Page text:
Grand Forks City Officials Work to Prevent Future Sewer BackupsGrand Forks city officials say there is only a minimal risk that people in the city will face sewer backups like people in East Grand Forks did last month.
By: Renee Chmiel, WDAZ
Grand Forks city officials say there is only a minimal risk that people in the city will face sewer backups like people in East Grand Forks did last month. Those sewers backed up after overland floodwater got into the sewer system through an open manhole, causing raw sewage to back up into some homes around Valley Golf Course.
In 2000 Grand Forks adopted a code for backflow valves that is still in place now. City officials say it's a good idea for homeowners to make sure their valves are clean. They say even those in newer homes should have a plumber check their valves every year or so.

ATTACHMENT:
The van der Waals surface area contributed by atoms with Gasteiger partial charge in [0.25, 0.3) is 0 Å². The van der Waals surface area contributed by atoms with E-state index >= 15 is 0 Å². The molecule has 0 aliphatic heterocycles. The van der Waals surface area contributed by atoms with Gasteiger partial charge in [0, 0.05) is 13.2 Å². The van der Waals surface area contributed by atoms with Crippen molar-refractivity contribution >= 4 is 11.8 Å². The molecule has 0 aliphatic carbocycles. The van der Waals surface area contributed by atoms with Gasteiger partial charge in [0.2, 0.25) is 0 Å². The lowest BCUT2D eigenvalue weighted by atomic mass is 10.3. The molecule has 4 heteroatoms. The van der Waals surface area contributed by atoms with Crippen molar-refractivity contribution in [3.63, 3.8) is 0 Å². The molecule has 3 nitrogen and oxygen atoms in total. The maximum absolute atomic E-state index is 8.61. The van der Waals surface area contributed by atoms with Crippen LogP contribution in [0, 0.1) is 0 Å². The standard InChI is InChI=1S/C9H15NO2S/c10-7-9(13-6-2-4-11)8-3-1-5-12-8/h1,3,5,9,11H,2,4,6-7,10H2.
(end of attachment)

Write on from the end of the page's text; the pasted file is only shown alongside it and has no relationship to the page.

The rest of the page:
"We've added some of the backflow preventers at the individual residences. The fact that we do have our flood protection now in place also is a benefit," said Grand Forks City Engineer Al Grasser.
Grasser says now there is less of a risk for overland flooding in Grand Forks.